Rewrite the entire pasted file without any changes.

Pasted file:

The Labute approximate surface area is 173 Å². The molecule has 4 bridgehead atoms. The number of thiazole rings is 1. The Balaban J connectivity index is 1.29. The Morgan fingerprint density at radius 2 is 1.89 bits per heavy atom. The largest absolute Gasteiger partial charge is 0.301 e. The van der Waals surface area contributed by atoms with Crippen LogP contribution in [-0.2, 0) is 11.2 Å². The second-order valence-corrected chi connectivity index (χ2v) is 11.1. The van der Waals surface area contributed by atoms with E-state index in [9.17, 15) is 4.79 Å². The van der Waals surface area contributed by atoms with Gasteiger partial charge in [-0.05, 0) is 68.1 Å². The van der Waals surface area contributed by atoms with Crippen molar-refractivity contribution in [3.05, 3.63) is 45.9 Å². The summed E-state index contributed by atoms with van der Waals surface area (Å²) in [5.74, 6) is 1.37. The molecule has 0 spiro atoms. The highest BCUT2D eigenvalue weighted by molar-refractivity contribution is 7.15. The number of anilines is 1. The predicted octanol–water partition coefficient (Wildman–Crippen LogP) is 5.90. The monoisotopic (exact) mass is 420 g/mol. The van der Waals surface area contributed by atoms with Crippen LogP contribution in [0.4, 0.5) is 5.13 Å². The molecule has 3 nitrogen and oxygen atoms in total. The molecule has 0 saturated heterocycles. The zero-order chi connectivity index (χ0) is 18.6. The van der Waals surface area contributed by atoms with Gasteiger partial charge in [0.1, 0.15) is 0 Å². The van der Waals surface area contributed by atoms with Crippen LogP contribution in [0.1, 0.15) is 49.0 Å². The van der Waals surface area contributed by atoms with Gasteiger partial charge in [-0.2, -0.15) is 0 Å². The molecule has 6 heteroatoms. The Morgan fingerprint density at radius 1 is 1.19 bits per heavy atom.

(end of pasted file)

The Labute approximate surface area is 173 Å². The molecule has 4 bridgehead atoms. The number of thiazole rings is 1. The Balaban J connectivity index is 1.29. The Morgan fingerprint density at radius 2 is 1.89 bits per heavy atom. The largest absolute Gasteiger partial charge is 0.301 e. The van der Waals surface area contributed by atoms with Crippen LogP contribution in [-0.2, 0) is 11.2 Å². The second-order valence-corrected chi connectivity index (χ2v) is 11.1. The van der Waals surface area contributed by atoms with E-state index in [9.17, 15) is 4.79 Å². The van der Waals surface area contributed by atoms with Gasteiger partial charge in [-0.05, 0) is 68.1 Å². The van der Waals surface area contributed by atoms with Crippen molar-refractivity contribution in [3.05, 3.63) is 45.9 Å². The summed E-state index contributed by atoms with van der Waals surface area (Å²) in [5.74, 6) is 1.37. The molecule has 0 spiro atoms. The highest BCUT2D eigenvalue weighted by molar-refractivity contribution is 7.15. The number of anilines is 1. The predicted octanol–water partition coefficient (Wildman–Crippen LogP) is 5.90. The monoisotopic (exact) mass is 420 g/mol. The van der Waals surface area contributed by atoms with Crippen LogP contribution in [0.4, 0.5) is 5.13 Å². The molecule has 3 nitrogen and oxygen atoms in total. The molecule has 0 saturated heterocycles. The zero-order chi connectivity index (χ0) is 18.6. The van der Waals surface area contributed by atoms with Gasteiger partial charge in [0.1, 0.15) is 0 Å². The van der Waals surface area contributed by atoms with Crippen LogP contribution in [0.1, 0.15) is 49.0 Å². The van der Waals surface area contributed by atoms with Gasteiger partial charge in [-0.2, -0.15) is 0 Å². The molecule has 6 heteroatoms. The Morgan fingerprint density at radius 1 is 1.19 bits per heavy atom.